One of our most important jobs as child welfare advocates is preventing child deaths.
The July 9 editorial in The Huffington Post, "When Foster Care Becomes Fatal," detailed the tragic death of Kristina Hepp but got several important details wrong. I agree with the column author that whenever a child dies, or is severely injured under our care, we have to look at what happened and what procedures can be put into place to ensure we do not make the same mistakes in the future.
However, the author misses the mark in his discussion of Florida's community-based care system and appears to be promoting a baseless and litigious agenda rather than dealing with any substantive facts.
First, the columnist's assertion that Florida's community-based care system is big business and questions their "not-for-profit" status, is nothing short of offensive and shows the utter lack of understanding of the state's child welfare system.
The non-profit organizations the Department of Children and Families (DCF) selects to serve as community-based care (CBC) lead agencies have grown over the last decade into mature agencies responsible for thousands of lives, millions of state funds and a wide array of services.
While the agencies receive millions of dollars in funding from the state, most agencies spend more than 95 percent of the funds they receive from the state to directly provide services for children and families in the state's care.
The agency being targeted by the column, Partnership for Strong Families (PSF), will receive $170 million in funding from the state between 2008 and 2014 that is true, but what the author neglects to reveal to readers is that more than 95 percent of that money will be used to provide services to vulnerable children and families. The remaining 5 percent covers indirect administrative costs such as quality assurance, technical support and administrative staff. As a nonprofit organization, PSF also includes a community board, composed of volunteer members with varying backgrounds and specialties from the community, who have oversight of fund allocations.
Additionally, PSF's contract with the state is a cost reimbursement contract governed by the strictest funding restrictions in the country. Not only is there zero profit in this "business," but what the funds can be spent on are limited by significant state and federal restrictions. Every penny that is spent has to have state approval and must meet the minimum threshold of reasonable, allowable and necessary.
This approach has been a blessing for children and a bargain for Florida taxpayers. Working together, DCF and local agencies effectively utilize resources to safely reunite children, while preventing entry/re-entry into foster care and continuously re-investing the savings into local systems of care.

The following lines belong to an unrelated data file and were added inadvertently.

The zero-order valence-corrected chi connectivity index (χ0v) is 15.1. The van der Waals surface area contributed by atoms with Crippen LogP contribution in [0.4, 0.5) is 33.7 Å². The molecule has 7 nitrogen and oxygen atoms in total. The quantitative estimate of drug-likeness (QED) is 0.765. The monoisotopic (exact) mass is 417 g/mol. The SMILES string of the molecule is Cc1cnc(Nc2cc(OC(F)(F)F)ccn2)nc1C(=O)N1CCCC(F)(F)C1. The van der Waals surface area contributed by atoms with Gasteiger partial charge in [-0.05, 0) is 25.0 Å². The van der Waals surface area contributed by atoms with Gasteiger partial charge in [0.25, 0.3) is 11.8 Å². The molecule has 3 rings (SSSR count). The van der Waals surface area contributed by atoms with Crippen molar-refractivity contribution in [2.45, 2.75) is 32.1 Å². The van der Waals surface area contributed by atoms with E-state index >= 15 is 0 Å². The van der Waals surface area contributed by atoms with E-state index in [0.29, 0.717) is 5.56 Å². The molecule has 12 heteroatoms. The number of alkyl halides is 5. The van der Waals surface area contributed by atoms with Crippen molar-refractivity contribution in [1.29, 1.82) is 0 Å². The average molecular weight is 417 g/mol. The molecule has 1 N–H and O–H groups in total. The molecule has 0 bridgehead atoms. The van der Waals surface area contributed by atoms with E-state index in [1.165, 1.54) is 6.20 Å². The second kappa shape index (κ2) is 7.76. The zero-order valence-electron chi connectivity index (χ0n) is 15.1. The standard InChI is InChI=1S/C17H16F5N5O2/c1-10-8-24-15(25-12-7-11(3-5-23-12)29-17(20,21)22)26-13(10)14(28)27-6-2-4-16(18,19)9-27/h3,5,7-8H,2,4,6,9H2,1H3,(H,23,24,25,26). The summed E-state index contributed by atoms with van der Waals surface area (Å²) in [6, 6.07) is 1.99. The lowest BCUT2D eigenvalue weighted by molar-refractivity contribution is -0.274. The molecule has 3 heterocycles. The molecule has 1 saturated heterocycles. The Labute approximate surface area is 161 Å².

Next the column goes on to bring up the wrongful death lawsuit that was filed against PSF and its partner agency Devereux that was assigned to oversee Kristina's case. However, while the article attempts to lay blame for Kristina's death on the child welfare agencies, the article fails to mention that neither PSF nor its representatives were party to the dependency court case that resulted in custody of Kristina being awarded to her father, who eventually killed her.
Placement at the time the case was closed was with the mother, and custody of the child was given to the father more than 12 months afterward by order of Family Court. Neither DCF, PSF, nor any of its subcontractors were a party to this action.
The column's author, Spencer Aronfeld, a South Florida-based trial attorney who was not involved in the case, leads readers to believe that state child welfare agencies are skirting their responsibility for Kristina's death, but unfortunately when the lead and provider agency's oversight of the child is removed, there is nothing the agencies can do to intervene.
For far too long, some trial attorneys have attempted to make baseless claims like this against CBC and provider agencies. They are exploiting the very statute that created the community-based care system because it took child welfare services and activities out from under the protection of sovereign immunity, creating an unheard of opportunity for these trial attorneys to target and sue the state's child welfare agencies.
In fact, to call the state's community-based care agencies "big business" is nothing short of hypocrisy by Mr. Aronfeld. The real big business is the self-serving trial attorneys targeting child welfare providers for baseless lawsuits despite the courts repeatedly finding no evidence of negligence on the part of the agencies. In fact, in the Hepp case both the lower court and the 1st District Court of Appeal dismissed the case as baseless.
Florida's community-based care system is one of the most cost-effective models for providing child welfare services in the country. Its efficiencies have resulted in increased adoptions and fewer children in care or at risk as a result of successful prevention and intervention programs.
It's unfortunate that when these lawyers can't make their case in the courtroom they have to resort to false claims and baseless assertions in an attempt to influence the court of public opinion.
Kurt Kelly is a former member of the Florida House of Representatives and currently serves as the Chief Executive Officer and President of the Florida Coalition for Children. The Tallahassee-based non-profit coalition advocates for Florida's abused and neglected children and supports the agencies and individuals who work on their behalf.